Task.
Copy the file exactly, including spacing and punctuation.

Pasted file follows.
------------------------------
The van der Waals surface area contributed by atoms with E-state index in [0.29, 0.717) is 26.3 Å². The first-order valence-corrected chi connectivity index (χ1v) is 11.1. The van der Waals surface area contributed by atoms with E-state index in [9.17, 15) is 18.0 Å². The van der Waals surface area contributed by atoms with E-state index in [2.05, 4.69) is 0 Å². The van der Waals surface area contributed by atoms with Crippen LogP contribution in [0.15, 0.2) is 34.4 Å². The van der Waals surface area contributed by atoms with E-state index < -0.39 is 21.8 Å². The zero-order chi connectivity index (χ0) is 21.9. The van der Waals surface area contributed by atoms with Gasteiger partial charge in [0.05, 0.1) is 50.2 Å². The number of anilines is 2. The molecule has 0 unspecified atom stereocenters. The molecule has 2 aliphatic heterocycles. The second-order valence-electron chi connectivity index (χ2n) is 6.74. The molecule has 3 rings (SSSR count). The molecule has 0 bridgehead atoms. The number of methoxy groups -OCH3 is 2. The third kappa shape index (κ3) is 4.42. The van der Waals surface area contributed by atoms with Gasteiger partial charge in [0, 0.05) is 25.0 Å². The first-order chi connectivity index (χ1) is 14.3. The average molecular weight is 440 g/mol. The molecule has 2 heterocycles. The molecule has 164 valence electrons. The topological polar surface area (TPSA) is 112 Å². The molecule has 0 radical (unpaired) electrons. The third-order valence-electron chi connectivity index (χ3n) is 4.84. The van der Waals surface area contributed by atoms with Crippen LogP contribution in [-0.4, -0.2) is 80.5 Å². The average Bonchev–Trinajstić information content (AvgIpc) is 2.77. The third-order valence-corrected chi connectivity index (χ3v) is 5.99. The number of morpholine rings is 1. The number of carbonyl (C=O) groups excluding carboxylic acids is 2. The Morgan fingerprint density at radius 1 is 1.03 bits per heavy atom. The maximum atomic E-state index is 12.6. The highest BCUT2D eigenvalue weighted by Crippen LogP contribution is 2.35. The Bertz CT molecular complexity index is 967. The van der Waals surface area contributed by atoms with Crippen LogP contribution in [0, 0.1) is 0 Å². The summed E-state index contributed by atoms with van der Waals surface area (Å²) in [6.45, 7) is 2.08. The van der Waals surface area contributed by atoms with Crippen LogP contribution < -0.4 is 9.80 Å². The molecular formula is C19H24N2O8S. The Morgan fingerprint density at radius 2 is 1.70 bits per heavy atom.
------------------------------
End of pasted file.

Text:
The van der Waals surface area contributed by atoms with E-state index in [0.29, 0.717) is 26.3 Å². The first-order valence-corrected chi connectivity index (χ1v) is 11.1. The van der Waals surface area contributed by atoms with E-state index in [9.17, 15) is 18.0 Å². The van der Waals surface area contributed by atoms with E-state index in [2.05, 4.69) is 0 Å². The van der Waals surface area contributed by atoms with Crippen LogP contribution in [0.15, 0.2) is 34.4 Å². The van der Waals surface area contributed by atoms with E-state index < -0.39 is 21.8 Å². The zero-order chi connectivity index (χ0) is 21.9. The van der Waals surface area contributed by atoms with Gasteiger partial charge in [0.05, 0.1) is 50.2 Å². The number of anilines is 2. The molecule has 0 unspecified atom stereocenters. The molecule has 2 aliphatic heterocycles. The second-order valence-electron chi connectivity index (χ2n) is 6.74. The molecule has 3 rings (SSSR count). The molecule has 0 bridgehead atoms. The number of methoxy groups -OCH3 is 2. The third kappa shape index (κ3) is 4.42. The van der Waals surface area contributed by atoms with Gasteiger partial charge in [0, 0.05) is 25.0 Å². The first-order chi connectivity index (χ1) is 14.3. The average molecular weight is 440 g/mol. The molecule has 2 heterocycles. The molecule has 164 valence electrons. The topological polar surface area (TPSA) is 112 Å². The molecule has 0 radical (unpaired) electrons. The third-order valence-electron chi connectivity index (χ3n) is 4.84. The van der Waals surface area contributed by atoms with Crippen LogP contribution in [-0.4, -0.2) is 80.5 Å². The average Bonchev–Trinajstić information content (AvgIpc) is 2.77. The third-order valence-corrected chi connectivity index (χ3v) is 5.99. The number of morpholine rings is 1. The number of carbonyl (C=O) groups excluding carboxylic acids is 2. The Morgan fingerprint density at radius 1 is 1.03 bits per heavy atom. The maximum atomic E-state index is 12.6. The highest BCUT2D eigenvalue weighted by Crippen LogP contribution is 2.35. The Bertz CT molecular complexity index is 967. The van der Waals surface area contributed by atoms with Crippen LogP contribution in [0, 0.1) is 0 Å². The summed E-state index contributed by atoms with van der Waals surface area (Å²) in [6.45, 7) is 2.08. The van der Waals surface area contributed by atoms with Crippen LogP contribution < -0.4 is 9.80 Å². The molecular formula is C19H24N2O8S. The Morgan fingerprint density at radius 2 is 1.70 bits per heavy atom.